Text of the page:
Sunday, May 28, 2006

Mahikari rules derived from "Universal Principles"

In my last post I commented that the so-called universal principles in Mahikari teachings, at first glance, seem more like explanations of the way the world works, rather than the sort of rules that would impact on our everyday behavior. However, it seems to me that some rather far-reaching behavioral rules are derived from these principles.

For most people these days, any notion that women should be subservient to men is no longer tolerated. However, Sukyo Mahikari sends us back to the dark ages on this one with the "principle of the cross". Fire is regarded as spiritual, vertical, and male. Water is regarded as material, horizontal, and female. We are taught that in this age of dominance of fire over water, husbands must be dominant and wives must obey them. Yeech! Just as well I was not married during my time in Mahikari! (Does this mean that before the conversion of divine will and the start of the age of fire in 1962, women were supposed to dominate? And now we've missed our turn? Not fair!)

Next there is the Mahikari notion of a vertical hierarchy rather than a horizontal equality. I'm not sure if this notion derives from the above principle of the cross, or from the spirit first, mind follows, body belongs principle (upstream-downstream). Either way, it gives rise to behavioral rules. There is a strict hierarchy within Mahikari: God, Keishu, divisional and regional leaders, dojo kanbu, group leaders, then members. Within the ranks of dojo kanbu, there are precise rankings such that practically everyone is higher or lower than someone else.

If there is a decision to be made, a person is supposed to consult his or her immediate superior and follow the advice received. Use of initiative and solving problems oneself is definitely frowned on. Discussion or debate of the advice received is also not acceptable. Anything advised by one's superior is supposed to be followed without question. Members are taught that, even if the advice given is actually "wrong"in some sense, the correct thing is still to follow that advice, and God's protection will somehow magically make that advice "right".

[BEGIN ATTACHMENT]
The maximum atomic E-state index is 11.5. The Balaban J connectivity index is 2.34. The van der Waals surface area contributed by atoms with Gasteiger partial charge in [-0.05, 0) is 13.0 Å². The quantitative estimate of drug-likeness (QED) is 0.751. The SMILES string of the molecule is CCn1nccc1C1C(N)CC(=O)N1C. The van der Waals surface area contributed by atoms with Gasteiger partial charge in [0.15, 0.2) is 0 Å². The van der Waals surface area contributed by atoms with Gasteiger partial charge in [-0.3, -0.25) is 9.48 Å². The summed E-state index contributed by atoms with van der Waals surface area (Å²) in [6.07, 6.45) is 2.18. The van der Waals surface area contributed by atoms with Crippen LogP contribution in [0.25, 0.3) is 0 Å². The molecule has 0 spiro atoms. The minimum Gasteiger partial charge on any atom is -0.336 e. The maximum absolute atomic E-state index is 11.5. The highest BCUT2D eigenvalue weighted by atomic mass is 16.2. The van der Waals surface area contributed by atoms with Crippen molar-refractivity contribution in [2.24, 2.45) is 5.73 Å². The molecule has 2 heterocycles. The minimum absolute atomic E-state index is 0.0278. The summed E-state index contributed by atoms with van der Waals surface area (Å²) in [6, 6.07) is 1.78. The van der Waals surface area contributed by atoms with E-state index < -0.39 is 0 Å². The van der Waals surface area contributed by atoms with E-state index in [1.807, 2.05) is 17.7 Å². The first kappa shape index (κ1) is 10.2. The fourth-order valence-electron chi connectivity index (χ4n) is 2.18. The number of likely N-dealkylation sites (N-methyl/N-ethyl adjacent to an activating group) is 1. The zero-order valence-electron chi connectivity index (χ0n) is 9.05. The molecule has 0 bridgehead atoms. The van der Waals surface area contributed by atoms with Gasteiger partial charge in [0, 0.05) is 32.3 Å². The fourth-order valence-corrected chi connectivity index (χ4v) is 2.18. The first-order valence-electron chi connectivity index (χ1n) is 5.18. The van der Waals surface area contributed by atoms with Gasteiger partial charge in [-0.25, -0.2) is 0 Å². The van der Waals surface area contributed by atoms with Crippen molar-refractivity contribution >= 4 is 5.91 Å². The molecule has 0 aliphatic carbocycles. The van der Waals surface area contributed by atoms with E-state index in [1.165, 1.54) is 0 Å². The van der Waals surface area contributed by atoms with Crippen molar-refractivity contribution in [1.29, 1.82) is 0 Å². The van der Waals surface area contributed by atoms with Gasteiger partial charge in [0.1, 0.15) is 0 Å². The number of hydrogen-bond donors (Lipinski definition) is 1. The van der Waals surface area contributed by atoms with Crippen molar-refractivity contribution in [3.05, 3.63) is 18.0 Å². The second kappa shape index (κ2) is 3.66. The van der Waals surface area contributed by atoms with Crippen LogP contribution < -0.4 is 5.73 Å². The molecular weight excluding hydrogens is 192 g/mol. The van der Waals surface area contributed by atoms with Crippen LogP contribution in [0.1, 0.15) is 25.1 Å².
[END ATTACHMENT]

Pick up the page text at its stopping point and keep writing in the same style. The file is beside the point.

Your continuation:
The above hierarchical approach may not be expected quite so strictly amongst ordinary members. However, ordinary members are encouraged to accept the advice of kanbu, children are expected to respect and obey teachers, workers are expected to respect bosses, etc. The ultimate "rule" derived from this hierarchical approach is the teaching that we should be striving for a theocracy, rather than democracy.

According to primary kenshu, the principle of balance is the basis for the rule about people being as they should be. This rule says that men should behave and dress in a manly way, and women should behave and dress in a womanly way. Okada did not go so far as to define exactly what "womanly" clothes are, but when I was a member, this was always interpreted as being modest feminine dresses or skirts, rather than pants.

The principle of balance also applies to marriage. Okada taught that people are only able to marry if they are spiritually balanced with each other. In other words, you get the partner you deserve. Okada taught that divorce is not permitted. Unhappily married people are supposed to think that they are paying off negative karma (law of compensation) by staying with a spouse who mistreats them. They are also supposed to feel grateful for the chance to compensate in this way (the law of being grateful for everything).

Then there are the rules about sex itself: no sex outside marriage, no contraception, and no homosexual acts. When I was a member, people were not allowed to receive kenshu if they were "living in sin". They needed to either separate or marry if they wanted to receive kenshu.

I'm not sure if all of the rules in Sukyo Mahikari can be traced back to "universal principles", but one way or another, there are certainly many, many rules. Anyone who has ever been a member of Sukyo Mahikari will remember hundreds of detailed rules relating to the care of omitama, ancestors, and goshintai. There are also detailed rules about how to give okiyome and how to behave at dojo...wear socks, wash hands, greet God first, don't cross spiritual lines, don't put the palms of the hands or prayer books on the floor, and don't race off home before closing ceremony. Go to dojo at least 3 times a week, don't miss the monthly ceremony, go to study periods, and re-attend kenshu as often as possible.

Next we have all the rules concerning eating and health. No vaccinations for your kids, no medication, and no herbal remedies. Avoid artificial food additives, avoid really cold food, avoid massages, and avoid microwaved food. Don't use chemical fertilizers, pesticides, or herbicides, and eat organically grown food. Give light to all your groceries, and eat with gratitude.

There are also rules governing acceptable attitudes: always be bright and positive, don't complain, don't judge others, be humble and obedient, be altruistic, don't be stingy, and be grateful for everything.

Have I forgotten any? I imagine I have...


Anonymous Butterfly said...


Since Odairi took the helm at SM there has been nothing to keep the kumites buzzing and so during 2004 he put out worldwide the following 10 rules: